The results of the Earth Summit, which has closed in Johannesburg, are less impressive than we might have hoped, but more substantial than we had feared. And while the future of the world may not have been secured, the cause of banishing poverty while safeguarding the environment has not been abandoned either.
On the credit side, all 160 national delegations that were expected turned up. Agreement, however theoretical and pallid, was reached on all items on the agenda, from clean water to Aids. A small number of last-minute disagreements were overcome.
It is easy to dismiss such basics as the very least that could have been expected from so minutely stage-managed a gathering. And many of the doubts that attended the whole concept of the Earth Summit did indeed persist until its end.
With 60,000 delegates, it was far too big. There was an abiding friction between the summit's two priorities, development and its sustainability, that was never satisfactorily resolved. Rather, it was underlined by the venue: in a glistening, formerly all-white suburb adjacent to one of South Africa's most impoverished townships.
The failure to agree targets for increasing the generation of renewable energy, as forcefully advocated by the Europeans, was a lamentable omission and one that cast doubt on the political will of the summit's participants to make even small sacrifices for the sake of the welfare of all.
Finally, there was the late and mostly grudging participation of the United States – the richest, most profligate and most polluting country on the planet. President Bush's absence signalled the lack of high-level US commitment to the summit's ideals.
Yet there were achievements, surprises and some telling unscripted moments. Together, they showed what a change there has been since the Rio summit 10 years ago, at least in identifying the nature and scale of the issues, if not in agreeing the solutions.
First, the summit pushed the feasibility of sustainable development into the international media spotlight and kept it there for more than the standard soundbite. Second, that so many representatives of business travelled to South Africa for the summit showed how far environmental and development causes have now penetrated the mainstream. There was an ambiguity about their presence, of course, reflected in the inclusion of senior business executives in Tony Blair's delegation. But it is now accepted, by non-governmental organisations and other campaigners, as well as by governments, that commercial investment can be part of the solution as well as part of the problem, and this is all to the good.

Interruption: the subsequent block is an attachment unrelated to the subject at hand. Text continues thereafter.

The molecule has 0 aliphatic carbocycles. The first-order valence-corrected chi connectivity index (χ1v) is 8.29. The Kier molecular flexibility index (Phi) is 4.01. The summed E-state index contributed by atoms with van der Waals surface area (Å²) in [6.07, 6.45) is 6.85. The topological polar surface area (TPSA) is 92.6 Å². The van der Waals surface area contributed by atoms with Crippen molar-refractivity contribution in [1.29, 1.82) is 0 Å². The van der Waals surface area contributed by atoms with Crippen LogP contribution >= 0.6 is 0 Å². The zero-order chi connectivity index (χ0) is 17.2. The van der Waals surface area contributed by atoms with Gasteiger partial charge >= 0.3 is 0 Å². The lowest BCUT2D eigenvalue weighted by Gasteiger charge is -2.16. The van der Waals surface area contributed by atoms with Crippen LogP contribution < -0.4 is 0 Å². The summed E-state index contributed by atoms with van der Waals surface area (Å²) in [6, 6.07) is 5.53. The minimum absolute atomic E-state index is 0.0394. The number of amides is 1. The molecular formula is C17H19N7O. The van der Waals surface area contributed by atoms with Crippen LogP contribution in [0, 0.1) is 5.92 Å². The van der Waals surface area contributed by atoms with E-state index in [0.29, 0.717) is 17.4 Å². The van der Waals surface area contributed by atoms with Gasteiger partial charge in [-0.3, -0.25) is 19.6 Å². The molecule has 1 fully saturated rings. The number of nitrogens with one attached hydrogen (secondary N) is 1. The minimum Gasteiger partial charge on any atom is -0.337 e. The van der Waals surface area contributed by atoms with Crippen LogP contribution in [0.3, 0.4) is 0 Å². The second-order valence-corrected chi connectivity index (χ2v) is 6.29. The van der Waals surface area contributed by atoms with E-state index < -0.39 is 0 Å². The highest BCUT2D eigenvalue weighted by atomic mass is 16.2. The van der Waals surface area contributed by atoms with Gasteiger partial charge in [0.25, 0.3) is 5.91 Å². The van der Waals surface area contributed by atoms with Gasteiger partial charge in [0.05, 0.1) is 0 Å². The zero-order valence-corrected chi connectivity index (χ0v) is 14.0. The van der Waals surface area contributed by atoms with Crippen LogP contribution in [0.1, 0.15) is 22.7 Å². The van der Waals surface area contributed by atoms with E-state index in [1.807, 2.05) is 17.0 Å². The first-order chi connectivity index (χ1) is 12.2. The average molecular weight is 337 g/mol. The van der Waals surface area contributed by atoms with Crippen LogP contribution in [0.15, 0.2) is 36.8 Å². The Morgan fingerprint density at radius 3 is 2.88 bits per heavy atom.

The summit also provided the impetus for the unexpected announcement by Russia that it was preparing to ratify the Kyoto agreement to combat global warming. It cannot be ruled out that this was less about cutting carbon emissions in Russia than astute politicking by President Putin to expose the emptiness of US environment policy. But Russia's accession to the treaty would mean that enough big producers of greenhouse gases had ratified the treaty to bring it into effect.
Finally, there was yesterday's speech of the US Secretary of State, Colin Powell, and its reception. Mr Powell, the most emollient cabinet member President Bush could have nominated to speak, was heckled and booed both by his own country's environmental campaigners and by many official delegates in the hall. It was a graphic illustration of how isolated Mr Bush's America has become in a world that the Earth Summit showed to be increasingly interconnected.
Join our new commenting forum
Join thought-provoking conversations, follow other Independent readers and see their replies